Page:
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SparkFun will be closed May 25, 2015 for Memorial Day. Orders placed after 2pm on Friday the 22nd will ship out on Tuesday. Thanks!

Uniplast21

Member Since: July 19, 2012

Country: United States

  • Well, I may have answered my own question. I think I found the answer here: http://www.intel.com/content/www/us/en/do-it-yourself/galileo-maker-quark-board.html

    At the bottom under the “Whats new with the Intel® Galileo Gen 2 board” section is says “12 GPIOs now fully native for greater speed and improved drive strength.”

    I hope that means it can drive the Arduino header pins much faster to be able to use libraries like the SoftwareSerial library.

  • Does anybody know if the Galileo Gen 2’s Arduino header pins are being controlled by a different chip? On the Galileo, those pins are being controlled by a separate chip, which means that those pins cannot be clocked higher than a certain speed (I don’t remember what that was, but I know it was too slow to use SoftwareSerial library). I hop the Gen 2 either uses a different chip that can clock those pins much faster, or hook those pins up directly to the Quark.

  • I have. I’ve made a login system using RFID tags. When somebody swipes the tag, the Galileo queries an SQL database hosted on my computer and records peoples' clock in’s and clock out’s, and even displays their name on an LCD. Of course I’ve tried doing this on an Arduino Uno, but it kept freezing. I think the Uno just didn’t have enough SRAM to handle such a large program. I could’ve had the Galileo host the SQL server, but that would’ve been a bigger chore setting it up on the Galileo than my computer.

  • Yup, I agree completely! I recently bought a Yun, and it has been so much easier setting up than the Galileo. The only problem I have with the Yun is that the SPI pins are broken out onto the ICSP header. So if you have a shield that uses SPI, well you better hope it also has the SPI pins broken out onto a female ICSP header to interface wth the Yun. I was using the Galileo at first to host an SQL server, and that worked pretty well, but getting it working completely with all of the other hardware I was using with it was a chore. I was able to get the same exact project working perfectly in a fraction of the time with the Yun. I just hope the Galileo Gen 2 will be much easier to use.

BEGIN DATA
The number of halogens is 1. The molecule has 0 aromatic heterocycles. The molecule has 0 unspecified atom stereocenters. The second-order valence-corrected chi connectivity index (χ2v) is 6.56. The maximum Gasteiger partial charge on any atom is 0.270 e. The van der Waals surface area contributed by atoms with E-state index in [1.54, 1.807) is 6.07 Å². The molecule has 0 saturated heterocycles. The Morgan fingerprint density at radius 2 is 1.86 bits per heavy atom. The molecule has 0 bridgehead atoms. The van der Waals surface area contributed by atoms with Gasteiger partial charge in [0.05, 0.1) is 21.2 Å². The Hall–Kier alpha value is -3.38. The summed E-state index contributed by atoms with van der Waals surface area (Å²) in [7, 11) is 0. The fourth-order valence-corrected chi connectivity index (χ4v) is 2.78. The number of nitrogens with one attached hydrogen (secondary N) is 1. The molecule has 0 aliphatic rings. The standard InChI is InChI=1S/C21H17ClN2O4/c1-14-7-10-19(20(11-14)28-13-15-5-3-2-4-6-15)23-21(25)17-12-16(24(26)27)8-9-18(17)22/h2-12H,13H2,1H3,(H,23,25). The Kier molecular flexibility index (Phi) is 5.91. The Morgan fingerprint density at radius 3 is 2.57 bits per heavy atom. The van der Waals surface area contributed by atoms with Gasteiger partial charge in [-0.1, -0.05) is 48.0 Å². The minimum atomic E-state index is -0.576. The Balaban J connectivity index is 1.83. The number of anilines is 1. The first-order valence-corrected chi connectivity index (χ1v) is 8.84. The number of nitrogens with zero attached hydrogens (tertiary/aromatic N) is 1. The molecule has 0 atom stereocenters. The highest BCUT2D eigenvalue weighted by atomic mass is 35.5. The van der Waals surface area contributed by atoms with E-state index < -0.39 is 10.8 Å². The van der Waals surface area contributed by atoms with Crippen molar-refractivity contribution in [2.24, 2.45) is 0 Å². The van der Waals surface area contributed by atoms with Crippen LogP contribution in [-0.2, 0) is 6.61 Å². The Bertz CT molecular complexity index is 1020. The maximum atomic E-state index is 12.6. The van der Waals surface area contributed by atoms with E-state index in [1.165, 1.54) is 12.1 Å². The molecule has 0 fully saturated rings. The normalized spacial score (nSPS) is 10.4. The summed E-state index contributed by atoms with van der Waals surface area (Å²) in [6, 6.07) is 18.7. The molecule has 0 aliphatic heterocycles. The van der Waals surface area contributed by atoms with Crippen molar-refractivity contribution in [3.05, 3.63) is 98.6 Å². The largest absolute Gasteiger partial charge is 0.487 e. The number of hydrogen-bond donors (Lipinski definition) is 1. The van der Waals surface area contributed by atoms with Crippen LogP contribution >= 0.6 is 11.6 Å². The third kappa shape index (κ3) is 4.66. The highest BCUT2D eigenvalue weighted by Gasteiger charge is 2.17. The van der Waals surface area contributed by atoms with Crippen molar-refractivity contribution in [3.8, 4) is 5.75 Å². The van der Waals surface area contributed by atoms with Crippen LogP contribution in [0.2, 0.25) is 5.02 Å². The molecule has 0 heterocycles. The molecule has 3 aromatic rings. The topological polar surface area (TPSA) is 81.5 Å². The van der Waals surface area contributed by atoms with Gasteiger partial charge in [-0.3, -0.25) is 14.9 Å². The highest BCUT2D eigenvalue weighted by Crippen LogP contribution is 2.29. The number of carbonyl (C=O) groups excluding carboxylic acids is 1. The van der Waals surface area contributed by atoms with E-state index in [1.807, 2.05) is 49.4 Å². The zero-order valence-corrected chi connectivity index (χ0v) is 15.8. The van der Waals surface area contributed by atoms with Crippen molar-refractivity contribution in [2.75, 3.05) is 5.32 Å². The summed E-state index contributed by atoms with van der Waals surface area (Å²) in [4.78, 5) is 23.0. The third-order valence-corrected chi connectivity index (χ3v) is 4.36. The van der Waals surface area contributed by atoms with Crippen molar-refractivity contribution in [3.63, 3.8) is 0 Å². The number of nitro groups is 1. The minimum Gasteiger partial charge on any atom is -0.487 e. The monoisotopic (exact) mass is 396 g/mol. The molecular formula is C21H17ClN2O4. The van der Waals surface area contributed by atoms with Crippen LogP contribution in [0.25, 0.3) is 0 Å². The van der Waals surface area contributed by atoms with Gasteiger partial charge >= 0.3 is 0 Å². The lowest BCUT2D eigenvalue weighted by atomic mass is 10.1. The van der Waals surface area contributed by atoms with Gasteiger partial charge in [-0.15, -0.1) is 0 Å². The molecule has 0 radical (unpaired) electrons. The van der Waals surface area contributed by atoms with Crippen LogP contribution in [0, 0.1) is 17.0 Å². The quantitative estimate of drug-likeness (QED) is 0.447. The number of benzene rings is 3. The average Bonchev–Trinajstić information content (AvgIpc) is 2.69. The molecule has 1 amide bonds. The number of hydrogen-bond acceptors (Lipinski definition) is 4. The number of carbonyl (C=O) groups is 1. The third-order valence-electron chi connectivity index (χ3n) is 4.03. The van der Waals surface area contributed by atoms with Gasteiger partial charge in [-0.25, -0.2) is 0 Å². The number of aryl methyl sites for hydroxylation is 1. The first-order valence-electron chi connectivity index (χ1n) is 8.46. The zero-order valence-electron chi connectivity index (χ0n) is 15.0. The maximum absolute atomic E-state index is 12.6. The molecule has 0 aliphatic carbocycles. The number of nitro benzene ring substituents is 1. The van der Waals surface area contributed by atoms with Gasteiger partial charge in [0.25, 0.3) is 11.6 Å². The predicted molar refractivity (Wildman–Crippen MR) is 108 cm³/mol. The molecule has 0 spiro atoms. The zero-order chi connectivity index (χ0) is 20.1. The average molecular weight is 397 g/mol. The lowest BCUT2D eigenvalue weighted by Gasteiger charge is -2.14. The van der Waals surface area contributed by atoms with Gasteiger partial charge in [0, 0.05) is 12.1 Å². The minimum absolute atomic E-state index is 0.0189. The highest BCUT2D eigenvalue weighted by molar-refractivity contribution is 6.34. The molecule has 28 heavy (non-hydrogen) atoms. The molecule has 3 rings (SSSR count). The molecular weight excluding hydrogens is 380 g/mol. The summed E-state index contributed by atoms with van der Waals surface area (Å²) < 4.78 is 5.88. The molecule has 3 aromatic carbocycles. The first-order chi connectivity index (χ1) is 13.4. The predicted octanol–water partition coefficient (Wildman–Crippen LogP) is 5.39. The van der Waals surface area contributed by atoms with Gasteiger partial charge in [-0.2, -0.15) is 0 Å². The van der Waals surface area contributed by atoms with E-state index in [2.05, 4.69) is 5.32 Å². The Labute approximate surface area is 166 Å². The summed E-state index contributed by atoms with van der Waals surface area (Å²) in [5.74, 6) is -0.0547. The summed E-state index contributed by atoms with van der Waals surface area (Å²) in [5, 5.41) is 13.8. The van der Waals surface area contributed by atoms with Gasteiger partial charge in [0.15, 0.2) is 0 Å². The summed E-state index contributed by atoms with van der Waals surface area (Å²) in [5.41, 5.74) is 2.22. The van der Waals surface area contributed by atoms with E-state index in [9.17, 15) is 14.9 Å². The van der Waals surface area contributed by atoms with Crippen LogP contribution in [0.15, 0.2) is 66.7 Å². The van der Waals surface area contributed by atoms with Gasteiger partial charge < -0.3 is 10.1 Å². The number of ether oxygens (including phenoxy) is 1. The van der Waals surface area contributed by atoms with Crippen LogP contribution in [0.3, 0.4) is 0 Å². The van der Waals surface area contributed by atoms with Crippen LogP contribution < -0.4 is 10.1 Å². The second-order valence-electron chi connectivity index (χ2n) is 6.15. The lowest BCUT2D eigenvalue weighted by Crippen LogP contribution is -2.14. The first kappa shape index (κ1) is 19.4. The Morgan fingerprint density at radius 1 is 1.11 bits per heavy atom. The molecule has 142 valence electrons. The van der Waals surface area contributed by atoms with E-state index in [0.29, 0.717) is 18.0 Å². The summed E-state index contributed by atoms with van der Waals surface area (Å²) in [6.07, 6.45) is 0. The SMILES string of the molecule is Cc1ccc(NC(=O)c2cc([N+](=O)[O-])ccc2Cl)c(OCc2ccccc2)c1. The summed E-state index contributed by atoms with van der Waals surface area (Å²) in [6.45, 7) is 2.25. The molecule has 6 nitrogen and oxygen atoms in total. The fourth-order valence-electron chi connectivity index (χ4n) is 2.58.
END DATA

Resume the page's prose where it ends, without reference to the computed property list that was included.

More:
• Hey, SparkFun, I was wondering if you were ever planning on picking up the Galileo Gen 2?

  • As far as I know, there isn’t a built-in MAC address. When I use this shield, I just use the following lines of code:

    char mac[] = {0xZZ, 0xZZ, 0xZZ, 0xZZ, 0xZZ, 0xZZ};

    void setup() { Ethernet.begin(mac); }

    Replace the “ZZ"s in each group with whatever you want. I just chose arbitrary values and it seems to work. It should work for you too as long as you don’t use a MAC address of a device already connected to the same LAN. I don’t know what would happen if you did.

  • Oh of course! I’m so used to seeing these strips of LEDs use I2C that I overlooked that piece of information. Thanks for pointing it out! :)

  • I have a question…..So there’s 60 LEDs per meter, and you get 5 meters in this strip, which comes out to 300 LEDs. However, isn’t it standard for I2C to only support up to 8-bit addresses? If that’s true, you can only address 255 LEDs individually (256 minus address 0). The only way to support all 300 LEDs is if the WS2812 can support 9-bit addresses, but I can’t find any mention of the address size in the datasheet. Does anybody else have any information on this?

No public wish lists :(